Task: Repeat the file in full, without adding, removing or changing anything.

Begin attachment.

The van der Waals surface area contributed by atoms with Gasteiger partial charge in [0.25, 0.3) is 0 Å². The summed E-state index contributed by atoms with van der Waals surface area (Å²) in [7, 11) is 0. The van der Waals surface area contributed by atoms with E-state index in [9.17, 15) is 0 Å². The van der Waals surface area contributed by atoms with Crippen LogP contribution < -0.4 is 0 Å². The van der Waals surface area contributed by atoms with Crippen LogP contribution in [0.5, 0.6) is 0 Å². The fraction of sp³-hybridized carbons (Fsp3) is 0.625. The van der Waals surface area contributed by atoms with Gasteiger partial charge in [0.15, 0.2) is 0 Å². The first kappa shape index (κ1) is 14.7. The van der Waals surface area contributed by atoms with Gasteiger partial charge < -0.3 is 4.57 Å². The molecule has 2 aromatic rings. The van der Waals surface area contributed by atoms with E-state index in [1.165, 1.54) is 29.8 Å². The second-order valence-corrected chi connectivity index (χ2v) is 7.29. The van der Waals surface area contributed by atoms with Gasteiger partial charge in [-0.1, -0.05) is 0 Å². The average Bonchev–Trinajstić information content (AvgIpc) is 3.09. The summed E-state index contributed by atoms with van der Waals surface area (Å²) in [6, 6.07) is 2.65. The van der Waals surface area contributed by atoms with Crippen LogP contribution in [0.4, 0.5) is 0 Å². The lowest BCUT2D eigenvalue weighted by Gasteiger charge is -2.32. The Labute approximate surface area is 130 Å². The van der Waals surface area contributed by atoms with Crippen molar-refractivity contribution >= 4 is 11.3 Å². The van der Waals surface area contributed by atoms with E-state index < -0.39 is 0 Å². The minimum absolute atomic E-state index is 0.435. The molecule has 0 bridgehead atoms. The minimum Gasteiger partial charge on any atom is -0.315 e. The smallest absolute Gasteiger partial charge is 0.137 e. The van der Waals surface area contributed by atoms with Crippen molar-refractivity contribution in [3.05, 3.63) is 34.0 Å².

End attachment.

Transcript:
The van der Waals surface area contributed by atoms with Gasteiger partial charge in [0.25, 0.3) is 0 Å². The summed E-state index contributed by atoms with van der Waals surface area (Å²) in [7, 11) is 0. The van der Waals surface area contributed by atoms with E-state index in [9.17, 15) is 0 Å². The van der Waals surface area contributed by atoms with Crippen LogP contribution < -0.4 is 0 Å². The van der Waals surface area contributed by atoms with Crippen LogP contribution in [0.5, 0.6) is 0 Å². The fraction of sp³-hybridized carbons (Fsp3) is 0.625. The van der Waals surface area contributed by atoms with Gasteiger partial charge in [0.15, 0.2) is 0 Å². The first kappa shape index (κ1) is 14.7. The van der Waals surface area contributed by atoms with Gasteiger partial charge < -0.3 is 4.57 Å². The molecule has 2 aromatic rings. The van der Waals surface area contributed by atoms with E-state index in [1.165, 1.54) is 29.8 Å². The second-order valence-corrected chi connectivity index (χ2v) is 7.29. The van der Waals surface area contributed by atoms with Gasteiger partial charge in [-0.1, -0.05) is 0 Å². The average Bonchev–Trinajstić information content (AvgIpc) is 3.09. The summed E-state index contributed by atoms with van der Waals surface area (Å²) in [6, 6.07) is 2.65. The van der Waals surface area contributed by atoms with Crippen LogP contribution in [0.4, 0.5) is 0 Å². The lowest BCUT2D eigenvalue weighted by Gasteiger charge is -2.32. The Labute approximate surface area is 130 Å². The van der Waals surface area contributed by atoms with Crippen molar-refractivity contribution >= 4 is 11.3 Å². The van der Waals surface area contributed by atoms with E-state index < -0.39 is 0 Å². The minimum absolute atomic E-state index is 0.435. The molecule has 0 bridgehead atoms. The minimum Gasteiger partial charge on any atom is -0.315 e. The smallest absolute Gasteiger partial charge is 0.137 e. The van der Waals surface area contributed by atoms with Crippen molar-refractivity contribution in [3.05, 3.63) is 34.0 Å².